How To Prepare Your Veggie Garden For Fall

Now is the perfect time to begin thinking about what you will do with your vegetable garden this fall and winter. Will you let your summer veggies go until the frost gets them? If so, then keep a couple of things in mind.

  • Be sure you pull up those veggies when they’re done. Debris left in a garden is a perfect place for insects to lay eggs or diseases to wait.
  • After you pull them up, consider topping your garden with several inches of compost. You don’t even need to work it in. Every time it precipitates over the winter, nutrients get leached further into the soil.
  • You could plant a “cover crop” over the winter. It will keep weeds from taking over, and when you till them in early spring, they help to enrich the soil. Cover crops like crimson clover provide food for bees.

Remember, over the fall and winter, check your garden every couple of weeks to ensure the beds stay free of weeds, fallen leaves, and other debris, which can give insects a place to lay eggs and harbor mold spores or other diseases.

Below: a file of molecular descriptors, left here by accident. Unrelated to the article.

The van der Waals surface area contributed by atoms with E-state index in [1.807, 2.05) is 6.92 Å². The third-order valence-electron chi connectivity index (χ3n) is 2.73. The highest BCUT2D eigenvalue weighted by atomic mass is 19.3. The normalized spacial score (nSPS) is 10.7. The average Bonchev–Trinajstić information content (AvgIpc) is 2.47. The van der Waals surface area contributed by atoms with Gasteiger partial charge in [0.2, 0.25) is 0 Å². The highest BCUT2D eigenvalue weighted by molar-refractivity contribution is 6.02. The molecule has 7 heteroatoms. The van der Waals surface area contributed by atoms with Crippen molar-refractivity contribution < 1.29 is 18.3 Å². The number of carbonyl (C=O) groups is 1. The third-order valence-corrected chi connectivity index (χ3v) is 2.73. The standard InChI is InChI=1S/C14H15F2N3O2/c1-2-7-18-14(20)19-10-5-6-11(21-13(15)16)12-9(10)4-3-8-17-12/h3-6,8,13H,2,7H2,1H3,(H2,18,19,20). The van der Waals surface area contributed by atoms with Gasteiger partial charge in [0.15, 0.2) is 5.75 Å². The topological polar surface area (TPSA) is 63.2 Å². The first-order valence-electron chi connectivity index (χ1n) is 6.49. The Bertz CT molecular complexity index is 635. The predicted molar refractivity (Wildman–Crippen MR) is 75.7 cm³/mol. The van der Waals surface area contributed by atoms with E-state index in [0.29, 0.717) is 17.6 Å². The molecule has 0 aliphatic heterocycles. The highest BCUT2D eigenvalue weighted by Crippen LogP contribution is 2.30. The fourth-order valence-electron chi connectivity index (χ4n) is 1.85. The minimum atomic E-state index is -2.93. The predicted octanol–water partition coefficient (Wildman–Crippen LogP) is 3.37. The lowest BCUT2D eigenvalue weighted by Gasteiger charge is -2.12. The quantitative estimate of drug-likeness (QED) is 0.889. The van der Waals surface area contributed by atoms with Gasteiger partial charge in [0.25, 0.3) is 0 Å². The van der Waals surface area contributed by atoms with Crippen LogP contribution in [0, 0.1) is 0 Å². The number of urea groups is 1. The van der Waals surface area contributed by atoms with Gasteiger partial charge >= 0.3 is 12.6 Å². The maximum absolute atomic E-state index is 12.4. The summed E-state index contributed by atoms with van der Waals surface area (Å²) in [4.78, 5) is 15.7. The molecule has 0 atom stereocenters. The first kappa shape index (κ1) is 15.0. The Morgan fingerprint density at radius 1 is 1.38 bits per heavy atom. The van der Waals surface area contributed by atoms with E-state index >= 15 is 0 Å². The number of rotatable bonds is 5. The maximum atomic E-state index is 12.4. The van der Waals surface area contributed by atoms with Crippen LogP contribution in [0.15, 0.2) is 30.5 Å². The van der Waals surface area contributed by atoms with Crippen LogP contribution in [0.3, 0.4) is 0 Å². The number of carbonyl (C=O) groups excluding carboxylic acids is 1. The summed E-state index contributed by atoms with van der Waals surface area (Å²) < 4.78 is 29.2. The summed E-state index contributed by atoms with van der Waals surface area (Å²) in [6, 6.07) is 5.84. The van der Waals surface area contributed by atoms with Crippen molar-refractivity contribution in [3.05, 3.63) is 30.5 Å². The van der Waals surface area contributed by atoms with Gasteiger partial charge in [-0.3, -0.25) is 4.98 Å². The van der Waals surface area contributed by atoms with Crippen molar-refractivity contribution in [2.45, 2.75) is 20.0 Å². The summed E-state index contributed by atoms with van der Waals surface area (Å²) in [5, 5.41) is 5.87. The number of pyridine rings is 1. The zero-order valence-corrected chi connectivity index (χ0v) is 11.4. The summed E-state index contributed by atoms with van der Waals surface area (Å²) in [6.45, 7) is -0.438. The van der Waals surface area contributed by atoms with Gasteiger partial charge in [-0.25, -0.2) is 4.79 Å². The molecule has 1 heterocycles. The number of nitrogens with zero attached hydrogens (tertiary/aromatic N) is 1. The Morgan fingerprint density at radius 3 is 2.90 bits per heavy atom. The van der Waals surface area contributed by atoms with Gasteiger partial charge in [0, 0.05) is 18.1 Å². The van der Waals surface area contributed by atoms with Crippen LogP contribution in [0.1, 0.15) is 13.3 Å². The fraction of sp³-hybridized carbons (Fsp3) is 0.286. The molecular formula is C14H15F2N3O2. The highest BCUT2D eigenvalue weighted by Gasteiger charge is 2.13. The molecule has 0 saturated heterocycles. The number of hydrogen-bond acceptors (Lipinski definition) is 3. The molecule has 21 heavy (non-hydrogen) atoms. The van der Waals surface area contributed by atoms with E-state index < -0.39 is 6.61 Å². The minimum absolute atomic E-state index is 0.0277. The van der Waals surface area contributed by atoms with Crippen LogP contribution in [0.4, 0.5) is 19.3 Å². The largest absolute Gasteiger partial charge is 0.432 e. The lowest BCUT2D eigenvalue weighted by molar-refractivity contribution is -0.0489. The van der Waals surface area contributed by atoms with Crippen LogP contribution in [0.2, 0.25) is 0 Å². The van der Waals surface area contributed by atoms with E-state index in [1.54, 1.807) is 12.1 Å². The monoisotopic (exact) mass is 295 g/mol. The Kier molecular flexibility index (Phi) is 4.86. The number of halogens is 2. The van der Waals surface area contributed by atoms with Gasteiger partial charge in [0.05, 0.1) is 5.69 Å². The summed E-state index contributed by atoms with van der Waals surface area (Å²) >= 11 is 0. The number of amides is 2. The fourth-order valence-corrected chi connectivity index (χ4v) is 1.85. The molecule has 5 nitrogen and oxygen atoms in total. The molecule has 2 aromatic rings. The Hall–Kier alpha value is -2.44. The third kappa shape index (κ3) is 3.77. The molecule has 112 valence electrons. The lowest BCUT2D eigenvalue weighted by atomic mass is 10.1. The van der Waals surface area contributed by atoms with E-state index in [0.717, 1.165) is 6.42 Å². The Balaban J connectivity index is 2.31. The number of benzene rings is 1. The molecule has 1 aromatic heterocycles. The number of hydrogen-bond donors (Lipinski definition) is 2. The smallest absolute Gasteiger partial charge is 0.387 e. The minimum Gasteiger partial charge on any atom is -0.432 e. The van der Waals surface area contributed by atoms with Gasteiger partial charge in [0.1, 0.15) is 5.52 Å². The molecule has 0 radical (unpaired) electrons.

Get Ready to Plant

Now, if you’re looking forward to cool-season veggies like I am, mid-end August is the perfect time to plant many of them.

You can start seeds in little pots outside—keeping them in an area where they get good dappled sun but no beating sun. Cool-season crops don’t like broiling hot summer sun. You can start some seeds indoors, but read the back of the seed packet to see if they do or don’t recommend it. Root crops, like beets, carrots, and turnips, should always be sowed directly in the ground as they do NOT transplant well.

Look for spots to plant seeds or seedlings around the first or second weekend in September. By then, I usually have some bean plants ready to go or squash plants that have given into powdery mildew. Some of the seedlings I’ll transplant into bigger pots, buying time until I’m ready to pull up the peppers or cucumbers.

Read the Back of the Seed Packet

Remember, when to plant your seeds, how far apart, how deep, and even if sowing inside or direct sowing outside is best; the seed packet will tell you this. If you’ve got any questions, we’re always here to help!

To read more posts from Bonnie, visit our blog

Return to the Great Big Greenhouse homepage

Pin It on Pinterest